"There was a lot of discussion about what our community would look like. We considered doing something modern but in the end it became clear that what people wanted were traditional homes that they were familiar with and would offer them a comfortable style of living," says Donald Killoren, general manager of the Celebration Company.

The 4,000 hopefuls who entered the Celebration lottery in a bid to become pioneers in Disney's experiment in social engineering won't be able to throw up just any old Sir Norman Foster slab on their plot. Having to adhere to the strict guidelines of the 100-page Celebration covenant, "classical revival", "Victorian" "coastal", "Mediterranean", "colonial revival" and "French" are the only architectural styles that will be tolerated in a community that, if it's not careful, might start looking a bit like a frame out of Toy Story.

"Communities like Celebration are not really about diversity, they're about security," says Witold Rybczynski, Meyerson Professor of Urbanism at the University of Pennsylvania. "The home-buying public is very conservative; they want to be secure in the knowledge that their neighbour isn't going to do something hideous to their house that will drive surrounding property prices down."

So, like most communities in America that have covenants (and believe me there are plenty), Celebraters won't be allowed to install satellite dishes on their front lawns, fix their cars in their driveways or engage in abstract forms of landscaping. That seems curious enough in a country that prides itself on personal freedom; it seems even more bizarre from a town that is trying to celebrate (so that's where the name comes from?) all that is truly American.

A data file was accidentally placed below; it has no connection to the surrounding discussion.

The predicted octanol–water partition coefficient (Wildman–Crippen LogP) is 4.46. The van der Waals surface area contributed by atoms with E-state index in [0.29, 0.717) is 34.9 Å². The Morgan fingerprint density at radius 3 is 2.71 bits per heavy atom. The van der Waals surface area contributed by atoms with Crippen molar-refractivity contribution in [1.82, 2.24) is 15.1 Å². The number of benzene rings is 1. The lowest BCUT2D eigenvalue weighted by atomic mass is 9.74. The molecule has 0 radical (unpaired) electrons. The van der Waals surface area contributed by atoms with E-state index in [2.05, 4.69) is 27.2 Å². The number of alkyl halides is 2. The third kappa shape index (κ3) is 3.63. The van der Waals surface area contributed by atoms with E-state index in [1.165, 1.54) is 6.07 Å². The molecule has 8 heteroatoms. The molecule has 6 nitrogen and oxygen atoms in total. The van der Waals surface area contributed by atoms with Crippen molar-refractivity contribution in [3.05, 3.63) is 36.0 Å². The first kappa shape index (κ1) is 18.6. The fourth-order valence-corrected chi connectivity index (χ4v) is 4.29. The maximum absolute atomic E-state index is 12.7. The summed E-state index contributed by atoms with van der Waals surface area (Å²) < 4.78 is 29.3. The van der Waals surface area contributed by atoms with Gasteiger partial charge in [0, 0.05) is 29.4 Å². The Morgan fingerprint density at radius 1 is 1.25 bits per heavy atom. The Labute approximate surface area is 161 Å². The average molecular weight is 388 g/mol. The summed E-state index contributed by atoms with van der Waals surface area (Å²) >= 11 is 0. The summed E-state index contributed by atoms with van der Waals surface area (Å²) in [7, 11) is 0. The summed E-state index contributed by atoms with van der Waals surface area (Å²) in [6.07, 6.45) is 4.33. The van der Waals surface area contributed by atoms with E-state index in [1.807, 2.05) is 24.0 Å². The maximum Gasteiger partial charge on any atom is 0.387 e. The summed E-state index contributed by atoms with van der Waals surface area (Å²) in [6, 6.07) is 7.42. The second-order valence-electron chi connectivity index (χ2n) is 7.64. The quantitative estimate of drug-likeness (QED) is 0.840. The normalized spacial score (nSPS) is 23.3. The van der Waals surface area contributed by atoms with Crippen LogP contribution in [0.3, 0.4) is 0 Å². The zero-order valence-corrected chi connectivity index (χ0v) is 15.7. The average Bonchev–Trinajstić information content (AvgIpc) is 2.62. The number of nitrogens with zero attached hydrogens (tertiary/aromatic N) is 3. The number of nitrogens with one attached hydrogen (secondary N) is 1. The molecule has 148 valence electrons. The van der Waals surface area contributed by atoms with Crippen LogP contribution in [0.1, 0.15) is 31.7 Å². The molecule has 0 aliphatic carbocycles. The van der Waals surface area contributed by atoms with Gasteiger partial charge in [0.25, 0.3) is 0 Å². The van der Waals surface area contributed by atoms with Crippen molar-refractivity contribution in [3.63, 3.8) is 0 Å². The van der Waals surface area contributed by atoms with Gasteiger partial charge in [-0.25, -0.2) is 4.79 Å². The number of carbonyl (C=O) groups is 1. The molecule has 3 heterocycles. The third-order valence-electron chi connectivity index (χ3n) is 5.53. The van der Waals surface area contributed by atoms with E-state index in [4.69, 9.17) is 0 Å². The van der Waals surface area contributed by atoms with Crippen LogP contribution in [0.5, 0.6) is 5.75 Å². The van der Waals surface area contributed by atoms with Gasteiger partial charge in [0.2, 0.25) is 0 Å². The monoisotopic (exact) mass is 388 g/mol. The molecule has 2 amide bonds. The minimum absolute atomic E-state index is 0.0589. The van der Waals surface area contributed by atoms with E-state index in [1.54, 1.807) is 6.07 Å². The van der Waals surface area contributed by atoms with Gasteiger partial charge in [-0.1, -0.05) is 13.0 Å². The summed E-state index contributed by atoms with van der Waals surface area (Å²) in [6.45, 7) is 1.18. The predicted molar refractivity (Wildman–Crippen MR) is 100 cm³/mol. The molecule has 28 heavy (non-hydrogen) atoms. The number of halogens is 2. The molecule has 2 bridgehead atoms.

"I think people get tired of too much self expression, especially when it's going on right next door," says Killoren. "We're seeing people in this country gravitating towards communities that are governed by an idea and which offer controls to ensure that houses aren't half-Victorian, half-French colonial."

With names like Philip Johnson (the city hall), Aldo Rossi (offices and the central green), Charles Moore and Michael Graves (the post office) all signed up to work on the project, Celebration won't necessarily be an exercise in uniformity.

"Celebration and other projects that embrace new urbanism are centred around the idea of mixed zoning," says Isolde Motley, editor of This Old House magazine. "These projects are a reaction against the planned communities from the early part of this century that were zoned single- use and where uniformity was the main point. What you're seeing now is a desire to have actual towns, with actual neighbourhoods where people can walk and interact with their fellow residents. The only way you achieve that is by mixing shops, houses, offices and apartments together and by thinking about pedestrian traffic."

By building apartments above shops and actually creating jobs in Celebration, master planner Stern hopes to overcome the current urban American plague of the dead downtown. "We hope that people will make multiple trips to the town centre," says Stern. "And sometimes they will walk from their homes and sometimes they will drive."